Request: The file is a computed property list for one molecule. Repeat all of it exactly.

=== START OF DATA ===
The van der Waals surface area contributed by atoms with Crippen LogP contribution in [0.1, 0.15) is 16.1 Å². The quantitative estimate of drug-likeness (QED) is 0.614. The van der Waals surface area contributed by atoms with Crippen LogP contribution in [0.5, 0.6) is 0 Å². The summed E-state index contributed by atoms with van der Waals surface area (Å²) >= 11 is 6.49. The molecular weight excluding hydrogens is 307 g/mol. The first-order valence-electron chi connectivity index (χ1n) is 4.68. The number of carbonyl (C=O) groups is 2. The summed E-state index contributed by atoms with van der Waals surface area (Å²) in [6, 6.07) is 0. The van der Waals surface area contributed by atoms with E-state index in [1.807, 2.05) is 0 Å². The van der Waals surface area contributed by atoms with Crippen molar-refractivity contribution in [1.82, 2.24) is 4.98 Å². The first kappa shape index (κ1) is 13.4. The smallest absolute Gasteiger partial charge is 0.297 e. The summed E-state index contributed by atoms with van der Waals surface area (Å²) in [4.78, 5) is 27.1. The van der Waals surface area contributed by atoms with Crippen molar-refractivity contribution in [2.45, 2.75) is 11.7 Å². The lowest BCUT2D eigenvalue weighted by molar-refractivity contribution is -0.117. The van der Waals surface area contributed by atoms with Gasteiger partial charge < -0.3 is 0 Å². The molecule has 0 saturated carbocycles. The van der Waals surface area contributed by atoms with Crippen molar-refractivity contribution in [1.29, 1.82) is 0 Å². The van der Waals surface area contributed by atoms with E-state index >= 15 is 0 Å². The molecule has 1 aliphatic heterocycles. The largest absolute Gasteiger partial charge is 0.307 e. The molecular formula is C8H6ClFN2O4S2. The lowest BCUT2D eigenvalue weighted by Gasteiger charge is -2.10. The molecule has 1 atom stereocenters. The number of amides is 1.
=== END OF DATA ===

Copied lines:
The van der Waals surface area contributed by atoms with Crippen LogP contribution in [0.1, 0.15) is 16.1 Å². The quantitative estimate of drug-likeness (QED) is 0.614. The van der Waals surface area contributed by atoms with Crippen LogP contribution in [0.5, 0.6) is 0 Å². The summed E-state index contributed by atoms with van der Waals surface area (Å²) >= 11 is 6.49. The molecular weight excluding hydrogens is 307 g/mol. The first-order valence-electron chi connectivity index (χ1n) is 4.68. The number of carbonyl (C=O) groups is 2. The summed E-state index contributed by atoms with van der Waals surface area (Å²) in [6, 6.07) is 0. The van der Waals surface area contributed by atoms with E-state index in [1.807, 2.05) is 0 Å². The van der Waals surface area contributed by atoms with Crippen molar-refractivity contribution in [1.82, 2.24) is 4.98 Å². The first kappa shape index (κ1) is 13.4. The smallest absolute Gasteiger partial charge is 0.297 e. The summed E-state index contributed by atoms with van der Waals surface area (Å²) in [4.78, 5) is 27.1. The van der Waals surface area contributed by atoms with Crippen molar-refractivity contribution in [2.45, 2.75) is 11.7 Å². The lowest BCUT2D eigenvalue weighted by molar-refractivity contribution is -0.117. The van der Waals surface area contributed by atoms with Gasteiger partial charge < -0.3 is 0 Å². The molecule has 0 saturated carbocycles. The van der Waals surface area contributed by atoms with Crippen molar-refractivity contribution in [1.29, 1.82) is 0 Å². The van der Waals surface area contributed by atoms with E-state index >= 15 is 0 Å². The molecule has 1 aliphatic heterocycles. The largest absolute Gasteiger partial charge is 0.307 e. The molecular formula is C8H6ClFN2O4S2. The lowest BCUT2D eigenvalue weighted by Gasteiger charge is -2.10. The molecule has 1 atom stereocenters. The number of amides is 1.